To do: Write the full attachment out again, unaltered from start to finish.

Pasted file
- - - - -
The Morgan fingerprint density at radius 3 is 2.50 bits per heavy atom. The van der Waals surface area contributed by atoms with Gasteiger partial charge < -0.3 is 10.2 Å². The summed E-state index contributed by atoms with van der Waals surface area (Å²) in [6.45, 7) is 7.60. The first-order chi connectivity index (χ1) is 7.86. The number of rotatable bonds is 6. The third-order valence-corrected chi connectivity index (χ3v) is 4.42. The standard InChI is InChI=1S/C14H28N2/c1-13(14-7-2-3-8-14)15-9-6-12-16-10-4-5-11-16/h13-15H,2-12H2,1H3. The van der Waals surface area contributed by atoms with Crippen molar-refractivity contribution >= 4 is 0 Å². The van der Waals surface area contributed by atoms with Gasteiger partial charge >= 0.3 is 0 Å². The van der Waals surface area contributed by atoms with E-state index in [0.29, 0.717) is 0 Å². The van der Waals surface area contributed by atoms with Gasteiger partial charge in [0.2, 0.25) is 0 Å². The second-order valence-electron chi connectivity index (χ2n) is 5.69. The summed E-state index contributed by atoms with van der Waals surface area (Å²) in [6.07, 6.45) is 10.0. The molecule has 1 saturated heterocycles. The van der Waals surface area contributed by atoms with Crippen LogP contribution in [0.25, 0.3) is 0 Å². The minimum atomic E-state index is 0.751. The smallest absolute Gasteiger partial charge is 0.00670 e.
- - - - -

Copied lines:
The Morgan fingerprint density at radius 3 is 2.50 bits per heavy atom. The van der Waals surface area contributed by atoms with Gasteiger partial charge < -0.3 is 10.2 Å². The summed E-state index contributed by atoms with van der Waals surface area (Å²) in [6.45, 7) is 7.60. The first-order chi connectivity index (χ1) is 7.86. The number of rotatable bonds is 6. The third-order valence-corrected chi connectivity index (χ3v) is 4.42. The standard InChI is InChI=1S/C14H28N2/c1-13(14-7-2-3-8-14)15-9-6-12-16-10-4-5-11-16/h13-15H,2-12H2,1H3. The van der Waals surface area contributed by atoms with Crippen molar-refractivity contribution >= 4 is 0 Å². The van der Waals surface area contributed by atoms with Gasteiger partial charge >= 0.3 is 0 Å². The van der Waals surface area contributed by atoms with E-state index in [0.29, 0.717) is 0 Å². The van der Waals surface area contributed by atoms with Gasteiger partial charge in [0.2, 0.25) is 0 Å². The second-order valence-electron chi connectivity index (χ2n) is 5.69. The summed E-state index contributed by atoms with van der Waals surface area (Å²) in [6.07, 6.45) is 10.0. The molecule has 1 saturated heterocycles. The van der Waals surface area contributed by atoms with Crippen LogP contribution in [0.25, 0.3) is 0 Å². The minimum atomic E-state index is 0.751. The smallest absolute Gasteiger partial charge is 0.00670 e.